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Bloodhounds [Paperback]

Peter Lovesey
3.0 out of 5 stars  See all reviews (1 customer review)

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Book Description

March 6 1997 Peter Diamond Mystery (Book 4)
The Bloodhounds of Bath is a society that meets in a crypt to discuss crime novels. To their latest recruit they are simply a gaggle of dotty misfits, until one of them reveals that he is in possession of one of the world's most valuable stamps, recently stonlen from the Postal Museum. Then theft is overtaken by murder when the corpse of one of the Bloodhounds is found in a locked houseboat, with the only key in the possession of a man with a perfect alibi. Burly detective Peter Diamond, head of the murder squad in Bath, finds himself embroiled in a mystery that in more than one sense evokes the classic crime puzzles of John Dickson Carr.

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From Publishers Weekly

The Last Detective (1992) inaugurated this series with a bang. It was followed by Diamond Solitaire (1993) and 1995's Edgar-nominated The Summons. With this fourth installment, veteran English author Lovesey gives us his laconic Bath policeman Peter Diamond in full dazzle. The Bloodhounds are a diverse group of mystery fans who meet in a dark crypt and talk. One night before the subject of locked-room puzzles is brought up, Milo, one of the group, opens a prized book and finds the rare Penny Black stamp recently stolen from a nearby museum. Milo is suitably puzzled. A little later, Milo is found dead in his tightly locked riverboat. The coppers have two perplexing puzzles to solve, and Diamond's sharp temper is soon sorely tested by the thief/killer, who sends the police and the media cute riddles. Diamond comes up with a perfectly workable scenario for what happened, which readers are given just enough time to swallow before Lovesey reveals the real thief and killer. With this especially effective conclusion, Lovesey demonstrates that his embrace of crime fiction reaches from John Dickson Carr to Andrew Vachss as he skillfully pays homage to the old style whodunit in this thoroughly modern mystery.
Copyright 1996 Reed Business Information, Inc. --This text refers to the Hardcover edition.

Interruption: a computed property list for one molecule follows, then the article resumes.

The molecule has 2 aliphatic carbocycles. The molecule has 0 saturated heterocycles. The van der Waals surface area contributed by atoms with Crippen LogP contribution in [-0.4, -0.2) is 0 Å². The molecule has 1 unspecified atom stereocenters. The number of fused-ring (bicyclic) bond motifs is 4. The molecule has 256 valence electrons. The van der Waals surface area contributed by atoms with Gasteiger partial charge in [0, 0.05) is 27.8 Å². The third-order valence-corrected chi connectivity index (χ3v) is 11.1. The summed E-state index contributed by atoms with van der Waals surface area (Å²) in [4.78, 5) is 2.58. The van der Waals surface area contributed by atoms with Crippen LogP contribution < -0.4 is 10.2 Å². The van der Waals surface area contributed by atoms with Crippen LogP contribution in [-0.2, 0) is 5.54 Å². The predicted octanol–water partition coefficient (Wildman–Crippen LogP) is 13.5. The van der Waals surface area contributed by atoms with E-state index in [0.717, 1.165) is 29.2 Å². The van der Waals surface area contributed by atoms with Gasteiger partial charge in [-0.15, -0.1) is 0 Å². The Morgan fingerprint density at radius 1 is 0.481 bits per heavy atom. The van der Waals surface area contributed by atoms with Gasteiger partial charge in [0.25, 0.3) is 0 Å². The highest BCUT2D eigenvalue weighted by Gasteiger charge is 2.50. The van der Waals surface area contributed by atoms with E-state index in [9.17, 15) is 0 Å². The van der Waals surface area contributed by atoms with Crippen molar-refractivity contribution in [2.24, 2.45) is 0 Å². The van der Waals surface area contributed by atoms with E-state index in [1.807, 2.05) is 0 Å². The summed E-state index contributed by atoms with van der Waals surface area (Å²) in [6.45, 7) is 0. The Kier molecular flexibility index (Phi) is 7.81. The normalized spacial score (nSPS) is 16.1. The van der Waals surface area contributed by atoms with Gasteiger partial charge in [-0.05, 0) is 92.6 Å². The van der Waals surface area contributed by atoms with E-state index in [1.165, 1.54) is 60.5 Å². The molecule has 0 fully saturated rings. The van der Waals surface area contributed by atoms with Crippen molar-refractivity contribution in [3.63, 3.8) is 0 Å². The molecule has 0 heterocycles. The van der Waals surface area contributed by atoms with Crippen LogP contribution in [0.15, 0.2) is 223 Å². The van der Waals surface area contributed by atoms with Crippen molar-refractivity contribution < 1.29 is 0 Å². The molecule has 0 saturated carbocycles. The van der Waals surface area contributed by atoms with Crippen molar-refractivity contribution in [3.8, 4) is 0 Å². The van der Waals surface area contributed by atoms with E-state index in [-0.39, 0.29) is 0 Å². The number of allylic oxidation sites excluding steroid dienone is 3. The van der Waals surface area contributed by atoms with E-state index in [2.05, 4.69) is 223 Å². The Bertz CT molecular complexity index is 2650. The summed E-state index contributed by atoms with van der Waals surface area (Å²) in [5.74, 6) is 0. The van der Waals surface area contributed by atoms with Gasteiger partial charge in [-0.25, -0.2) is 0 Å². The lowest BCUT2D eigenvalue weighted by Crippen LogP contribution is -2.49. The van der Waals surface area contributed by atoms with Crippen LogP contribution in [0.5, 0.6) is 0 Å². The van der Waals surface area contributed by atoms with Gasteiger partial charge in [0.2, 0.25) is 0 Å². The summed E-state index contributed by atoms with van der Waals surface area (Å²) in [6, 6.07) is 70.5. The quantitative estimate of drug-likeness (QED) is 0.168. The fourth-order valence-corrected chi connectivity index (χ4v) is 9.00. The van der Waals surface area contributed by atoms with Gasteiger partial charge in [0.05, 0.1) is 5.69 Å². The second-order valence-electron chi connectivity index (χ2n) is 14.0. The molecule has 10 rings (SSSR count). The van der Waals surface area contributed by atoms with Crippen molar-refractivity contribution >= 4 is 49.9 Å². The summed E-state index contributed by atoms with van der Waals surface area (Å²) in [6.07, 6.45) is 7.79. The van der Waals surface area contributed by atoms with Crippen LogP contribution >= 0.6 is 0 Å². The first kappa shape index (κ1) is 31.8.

From Booklist

In a witty takeoff on the always titillating "locked room" mystery, Lovesey's wise but beleaguered hero Peter Diamond confronts a homicide case as perplexing as any he's faced. The perpetrator appears to be both brilliant and devious, composing a series of riddles designed to offer clues to upcoming crimes while effectively throwing the police off the scent, then stealing a priceless postage stamp while the coppers' collective backs are turned. A costly prank but also a clever one, and it intrigues the Bloodhounds, a local mystery-lovers group. But the "stamp prank" turns serious when one of the Bloodhounds turns up murdered, his body found in the locked lounge of a houseboat. Then a second body turns up, an apparent suicide, which leaves Diamond puzzled and angry. With the help of levelheaded partner Julie Hargreaves, Diamond exposes both the Machiavellian motive and the devilishly deranged killer. Although Lovesey's latest is entertaining enough, it lacks the spark, spunk, and sagacity of his previous novels. Still, Peter Diamond fans will no doubt quickly snap it up. Emily Melton --This text refers to the Hardcover edition.

Customer Reviews

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Most helpful customer reviews
By L. J. Roberts TOP 100 REVIEWER
First Sentence: Detective Superintendent Peter Diamond was suffering in the rear seat of a police car scorching toward Bath along the Keynsham bypass with the headlamps on full beam, blue light pulsing and siren wailing.